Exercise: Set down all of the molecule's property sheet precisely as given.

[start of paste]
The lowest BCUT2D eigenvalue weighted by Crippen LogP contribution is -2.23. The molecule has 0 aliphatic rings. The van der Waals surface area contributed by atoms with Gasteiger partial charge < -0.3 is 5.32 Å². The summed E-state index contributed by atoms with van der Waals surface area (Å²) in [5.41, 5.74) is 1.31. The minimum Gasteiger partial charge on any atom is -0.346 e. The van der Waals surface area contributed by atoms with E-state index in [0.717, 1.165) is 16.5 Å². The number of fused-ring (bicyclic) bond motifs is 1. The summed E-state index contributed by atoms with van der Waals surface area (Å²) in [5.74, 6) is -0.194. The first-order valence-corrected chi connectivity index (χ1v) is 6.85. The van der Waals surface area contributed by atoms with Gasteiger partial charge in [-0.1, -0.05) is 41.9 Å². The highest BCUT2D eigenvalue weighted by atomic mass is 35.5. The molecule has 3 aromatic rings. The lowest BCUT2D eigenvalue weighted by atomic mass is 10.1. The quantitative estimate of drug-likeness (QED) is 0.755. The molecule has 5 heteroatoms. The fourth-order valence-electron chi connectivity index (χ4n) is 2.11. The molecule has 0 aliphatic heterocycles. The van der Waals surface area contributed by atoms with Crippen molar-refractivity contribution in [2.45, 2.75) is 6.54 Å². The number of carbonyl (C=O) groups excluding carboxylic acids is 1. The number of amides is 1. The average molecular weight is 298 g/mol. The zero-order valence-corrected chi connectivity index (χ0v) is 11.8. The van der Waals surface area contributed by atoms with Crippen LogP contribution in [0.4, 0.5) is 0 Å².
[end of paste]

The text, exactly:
The lowest BCUT2D eigenvalue weighted by Crippen LogP contribution is -2.23. The molecule has 0 aliphatic rings. The van der Waals surface area contributed by atoms with Gasteiger partial charge < -0.3 is 5.32 Å². The summed E-state index contributed by atoms with van der Waals surface area (Å²) in [5.41, 5.74) is 1.31. The minimum Gasteiger partial charge on any atom is -0.346 e. The van der Waals surface area contributed by atoms with E-state index in [0.717, 1.165) is 16.5 Å². The number of fused-ring (bicyclic) bond motifs is 1. The summed E-state index contributed by atoms with van der Waals surface area (Å²) in [5.74, 6) is -0.194. The first-order valence-corrected chi connectivity index (χ1v) is 6.85. The van der Waals surface area contributed by atoms with Gasteiger partial charge in [-0.1, -0.05) is 41.9 Å². The highest BCUT2D eigenvalue weighted by atomic mass is 35.5. The molecule has 3 aromatic rings. The lowest BCUT2D eigenvalue weighted by atomic mass is 10.1. The quantitative estimate of drug-likeness (QED) is 0.755. The molecule has 5 heteroatoms. The fourth-order valence-electron chi connectivity index (χ4n) is 2.11. The molecule has 0 aliphatic heterocycles. The van der Waals surface area contributed by atoms with Crippen molar-refractivity contribution in [2.45, 2.75) is 6.54 Å². The number of carbonyl (C=O) groups excluding carboxylic acids is 1. The number of amides is 1. The average molecular weight is 298 g/mol. The zero-order valence-corrected chi connectivity index (χ0v) is 11.8. The van der Waals surface area contributed by atoms with Crippen LogP contribution in [0.4, 0.5) is 0 Å².